Blood Pressure Home > High Blood Pressure in Pregnancy

Long-Term Effects

The effects of high blood pressure in pregnancy vary, depending on the disorder and other factors. For example, preeclampsia does not generally increase a woman's risk for developing chronic hypertension or other heart-related problems. Also, in women with normal blood pressure who develop preeclampsia after they are 20 weeks pregnant, short-term complications -- including increased blood pressure -- usually go away within about six weeks after delivery.
 
Some women, however, may be more likely to develop high blood pressure or other heart disease later in life. More research is needed to determine the long-term health effects of high blood pressure in pregnancy and to develop better methods for identifying, diagnosing, and treating women at risk for these conditions.
 

Pregnancy and High Blood Pressure: Final Thoughts

Even though high blood pressure and related disorders can be serious, most women with high blood pressure (and those who develop preeclampsia) have successful pregnancies. Obtaining early and regular prenatal care is the most important thing you can do for you and your baby.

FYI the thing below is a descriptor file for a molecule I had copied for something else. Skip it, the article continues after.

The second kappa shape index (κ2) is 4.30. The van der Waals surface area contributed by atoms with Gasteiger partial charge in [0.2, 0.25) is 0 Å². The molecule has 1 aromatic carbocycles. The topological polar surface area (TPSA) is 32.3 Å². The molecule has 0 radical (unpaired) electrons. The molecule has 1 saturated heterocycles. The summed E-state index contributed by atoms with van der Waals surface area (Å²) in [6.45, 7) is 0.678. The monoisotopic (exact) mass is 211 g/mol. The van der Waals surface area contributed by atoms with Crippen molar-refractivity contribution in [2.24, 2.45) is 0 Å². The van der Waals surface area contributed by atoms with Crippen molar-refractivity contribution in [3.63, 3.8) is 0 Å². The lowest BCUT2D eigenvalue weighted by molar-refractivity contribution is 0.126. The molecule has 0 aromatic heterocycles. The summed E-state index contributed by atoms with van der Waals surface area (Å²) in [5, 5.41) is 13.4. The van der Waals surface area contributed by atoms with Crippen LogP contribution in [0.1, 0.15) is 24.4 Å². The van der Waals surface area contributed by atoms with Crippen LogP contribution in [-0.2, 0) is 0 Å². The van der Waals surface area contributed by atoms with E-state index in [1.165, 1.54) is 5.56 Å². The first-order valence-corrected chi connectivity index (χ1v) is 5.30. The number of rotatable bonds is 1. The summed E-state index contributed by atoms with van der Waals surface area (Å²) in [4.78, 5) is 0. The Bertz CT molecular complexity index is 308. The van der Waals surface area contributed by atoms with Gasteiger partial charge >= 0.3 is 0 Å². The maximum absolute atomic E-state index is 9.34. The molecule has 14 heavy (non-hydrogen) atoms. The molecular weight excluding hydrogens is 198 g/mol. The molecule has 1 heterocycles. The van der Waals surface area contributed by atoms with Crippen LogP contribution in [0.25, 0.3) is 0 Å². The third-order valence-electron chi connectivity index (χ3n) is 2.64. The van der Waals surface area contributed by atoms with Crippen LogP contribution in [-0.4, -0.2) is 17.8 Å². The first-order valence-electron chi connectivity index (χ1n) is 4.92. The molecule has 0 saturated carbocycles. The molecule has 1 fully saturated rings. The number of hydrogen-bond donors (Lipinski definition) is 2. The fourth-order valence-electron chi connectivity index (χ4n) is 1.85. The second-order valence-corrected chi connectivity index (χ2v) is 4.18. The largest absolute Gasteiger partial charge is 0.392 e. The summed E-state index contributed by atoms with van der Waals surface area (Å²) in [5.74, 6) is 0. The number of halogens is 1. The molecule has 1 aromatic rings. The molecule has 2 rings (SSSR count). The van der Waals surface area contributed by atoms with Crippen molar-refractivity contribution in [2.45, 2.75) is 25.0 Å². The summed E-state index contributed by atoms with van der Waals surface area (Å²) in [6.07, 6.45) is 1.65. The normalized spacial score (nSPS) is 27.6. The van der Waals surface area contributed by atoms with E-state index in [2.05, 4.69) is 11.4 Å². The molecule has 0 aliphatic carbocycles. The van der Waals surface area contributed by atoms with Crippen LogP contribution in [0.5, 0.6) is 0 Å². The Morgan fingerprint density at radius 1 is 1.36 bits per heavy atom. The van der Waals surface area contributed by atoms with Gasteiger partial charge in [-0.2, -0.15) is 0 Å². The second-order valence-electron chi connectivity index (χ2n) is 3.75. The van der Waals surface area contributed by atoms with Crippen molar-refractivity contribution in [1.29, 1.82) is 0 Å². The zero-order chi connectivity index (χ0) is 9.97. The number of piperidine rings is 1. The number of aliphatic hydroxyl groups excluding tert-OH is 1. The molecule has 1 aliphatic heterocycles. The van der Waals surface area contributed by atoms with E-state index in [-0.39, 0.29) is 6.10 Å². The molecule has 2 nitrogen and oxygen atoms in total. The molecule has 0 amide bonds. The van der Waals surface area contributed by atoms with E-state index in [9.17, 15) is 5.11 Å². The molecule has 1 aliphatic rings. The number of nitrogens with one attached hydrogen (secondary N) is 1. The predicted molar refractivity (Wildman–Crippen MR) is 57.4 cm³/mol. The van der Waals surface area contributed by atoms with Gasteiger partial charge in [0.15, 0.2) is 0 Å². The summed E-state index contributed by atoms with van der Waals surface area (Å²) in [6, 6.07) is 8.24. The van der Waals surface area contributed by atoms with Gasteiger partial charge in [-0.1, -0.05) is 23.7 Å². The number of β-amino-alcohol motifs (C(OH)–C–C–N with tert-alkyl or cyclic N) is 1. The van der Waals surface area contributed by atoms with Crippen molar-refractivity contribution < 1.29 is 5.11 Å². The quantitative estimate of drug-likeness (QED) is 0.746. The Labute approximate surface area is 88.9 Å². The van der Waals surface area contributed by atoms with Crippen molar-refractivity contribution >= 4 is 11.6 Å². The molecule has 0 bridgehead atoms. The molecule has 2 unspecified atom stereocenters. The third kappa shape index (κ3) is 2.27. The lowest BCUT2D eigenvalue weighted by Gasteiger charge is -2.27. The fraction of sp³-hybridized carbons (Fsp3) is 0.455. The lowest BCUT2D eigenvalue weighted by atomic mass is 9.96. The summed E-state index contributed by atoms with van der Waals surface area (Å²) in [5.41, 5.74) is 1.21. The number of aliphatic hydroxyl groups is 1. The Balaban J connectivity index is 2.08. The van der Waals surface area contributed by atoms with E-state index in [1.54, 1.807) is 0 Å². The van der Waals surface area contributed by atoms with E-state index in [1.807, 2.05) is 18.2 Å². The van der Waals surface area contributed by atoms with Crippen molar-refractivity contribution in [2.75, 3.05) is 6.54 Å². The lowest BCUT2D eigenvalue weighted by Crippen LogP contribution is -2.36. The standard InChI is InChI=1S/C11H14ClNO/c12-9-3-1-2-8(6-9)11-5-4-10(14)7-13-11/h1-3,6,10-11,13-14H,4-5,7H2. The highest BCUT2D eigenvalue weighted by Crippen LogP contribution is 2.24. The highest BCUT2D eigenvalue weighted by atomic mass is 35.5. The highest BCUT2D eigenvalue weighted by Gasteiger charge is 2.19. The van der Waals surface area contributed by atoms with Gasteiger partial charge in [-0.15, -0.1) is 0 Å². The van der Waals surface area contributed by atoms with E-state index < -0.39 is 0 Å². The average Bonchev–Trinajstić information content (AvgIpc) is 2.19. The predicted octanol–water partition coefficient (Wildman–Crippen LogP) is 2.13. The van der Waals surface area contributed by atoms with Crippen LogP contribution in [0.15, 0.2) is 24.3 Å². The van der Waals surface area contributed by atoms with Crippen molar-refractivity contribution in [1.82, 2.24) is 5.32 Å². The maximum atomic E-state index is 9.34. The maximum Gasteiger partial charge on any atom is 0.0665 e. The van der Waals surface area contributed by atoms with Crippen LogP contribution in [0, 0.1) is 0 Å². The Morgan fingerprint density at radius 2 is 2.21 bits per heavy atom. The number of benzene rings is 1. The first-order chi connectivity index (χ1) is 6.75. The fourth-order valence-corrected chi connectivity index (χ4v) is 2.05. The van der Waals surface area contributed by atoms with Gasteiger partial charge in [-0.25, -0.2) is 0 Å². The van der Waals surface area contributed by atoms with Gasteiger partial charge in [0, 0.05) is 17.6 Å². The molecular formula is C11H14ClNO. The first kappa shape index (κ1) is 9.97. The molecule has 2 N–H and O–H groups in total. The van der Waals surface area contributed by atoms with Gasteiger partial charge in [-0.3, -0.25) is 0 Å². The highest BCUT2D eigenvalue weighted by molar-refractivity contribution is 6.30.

Written by/reviewed by:
Last reviewed by: Arthur Schoenstadt, MD
Last updated/reviewed:
List of references (click here):
Other Articles in This eMedTV Presentation
Advertisement


Topics

Medications

Quicklinks

Related Channels

eMedTV Links
Copyright © 2006-2019 Clinaero, Inc.

eMedTV serves only as an informational resource. This site does not dispense medical advice or advice of any kind. Site users seeking medical advice about their specific situation should consult with their own physician. Click Terms of Use for more information.

This site complies with the HONcode standard for trustworthy health information:
verify here.